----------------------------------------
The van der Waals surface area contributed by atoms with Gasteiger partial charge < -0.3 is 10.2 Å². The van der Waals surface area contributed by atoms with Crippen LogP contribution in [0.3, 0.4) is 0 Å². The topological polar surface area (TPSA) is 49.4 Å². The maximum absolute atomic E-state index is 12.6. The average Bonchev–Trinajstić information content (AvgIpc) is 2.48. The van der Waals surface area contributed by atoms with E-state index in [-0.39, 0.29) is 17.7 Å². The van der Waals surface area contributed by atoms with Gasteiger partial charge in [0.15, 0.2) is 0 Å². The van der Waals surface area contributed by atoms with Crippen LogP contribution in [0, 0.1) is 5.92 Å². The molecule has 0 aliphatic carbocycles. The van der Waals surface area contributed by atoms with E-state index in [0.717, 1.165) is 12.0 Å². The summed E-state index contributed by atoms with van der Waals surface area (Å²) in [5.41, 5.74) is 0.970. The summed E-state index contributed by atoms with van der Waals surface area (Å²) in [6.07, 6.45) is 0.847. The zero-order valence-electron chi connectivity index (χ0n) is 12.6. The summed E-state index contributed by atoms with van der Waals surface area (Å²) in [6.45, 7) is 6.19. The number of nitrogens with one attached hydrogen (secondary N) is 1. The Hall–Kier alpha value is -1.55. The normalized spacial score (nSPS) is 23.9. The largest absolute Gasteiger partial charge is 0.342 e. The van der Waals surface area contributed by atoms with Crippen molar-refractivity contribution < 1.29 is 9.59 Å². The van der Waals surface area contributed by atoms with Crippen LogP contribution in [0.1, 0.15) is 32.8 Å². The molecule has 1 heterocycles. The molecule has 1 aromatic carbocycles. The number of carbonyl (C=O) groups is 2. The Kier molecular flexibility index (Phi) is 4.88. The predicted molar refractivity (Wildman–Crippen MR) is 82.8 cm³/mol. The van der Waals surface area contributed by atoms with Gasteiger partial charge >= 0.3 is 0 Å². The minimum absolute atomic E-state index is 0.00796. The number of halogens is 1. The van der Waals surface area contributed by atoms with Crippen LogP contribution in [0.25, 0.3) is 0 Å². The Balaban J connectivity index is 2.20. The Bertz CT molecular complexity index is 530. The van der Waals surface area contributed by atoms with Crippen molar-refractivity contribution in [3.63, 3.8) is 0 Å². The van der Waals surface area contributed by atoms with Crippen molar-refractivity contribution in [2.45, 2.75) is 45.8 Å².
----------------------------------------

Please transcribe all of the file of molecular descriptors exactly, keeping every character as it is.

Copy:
The van der Waals surface area contributed by atoms with Gasteiger partial charge < -0.3 is 10.2 Å². The van der Waals surface area contributed by atoms with Crippen LogP contribution in [0.3, 0.4) is 0 Å². The topological polar surface area (TPSA) is 49.4 Å². The maximum absolute atomic E-state index is 12.6. The average Bonchev–Trinajstić information content (AvgIpc) is 2.48. The van der Waals surface area contributed by atoms with E-state index in [-0.39, 0.29) is 17.7 Å². The van der Waals surface area contributed by atoms with Gasteiger partial charge in [0.15, 0.2) is 0 Å². The van der Waals surface area contributed by atoms with Crippen LogP contribution in [0, 0.1) is 5.92 Å². The molecule has 0 aliphatic carbocycles. The van der Waals surface area contributed by atoms with E-state index in [0.717, 1.165) is 12.0 Å². The summed E-state index contributed by atoms with van der Waals surface area (Å²) in [5.41, 5.74) is 0.970. The summed E-state index contributed by atoms with van der Waals surface area (Å²) in [6.07, 6.45) is 0.847. The zero-order valence-electron chi connectivity index (χ0n) is 12.6. The summed E-state index contributed by atoms with van der Waals surface area (Å²) in [6.45, 7) is 6.19. The number of nitrogens with one attached hydrogen (secondary N) is 1. The Hall–Kier alpha value is -1.55. The normalized spacial score (nSPS) is 23.9. The largest absolute Gasteiger partial charge is 0.342 e. The van der Waals surface area contributed by atoms with Crippen molar-refractivity contribution < 1.29 is 9.59 Å². The van der Waals surface area contributed by atoms with Crippen LogP contribution in [0.1, 0.15) is 32.8 Å². The molecule has 1 heterocycles. The molecule has 1 aromatic carbocycles. The number of carbonyl (C=O) groups is 2. The Kier molecular flexibility index (Phi) is 4.88. The predicted molar refractivity (Wildman–Crippen MR) is 82.8 cm³/mol. The van der Waals surface area contributed by atoms with Gasteiger partial charge >= 0.3 is 0 Å². The minimum absolute atomic E-state index is 0.00796. The number of halogens is 1. The van der Waals surface area contributed by atoms with Crippen LogP contribution in [0.25, 0.3) is 0 Å². The Balaban J connectivity index is 2.20. The Bertz CT molecular complexity index is 530. The van der Waals surface area contributed by atoms with Crippen molar-refractivity contribution in [3.63, 3.8) is 0 Å². The van der Waals surface area contributed by atoms with Crippen molar-refractivity contribution in [2.45, 2.75) is 45.8 Å².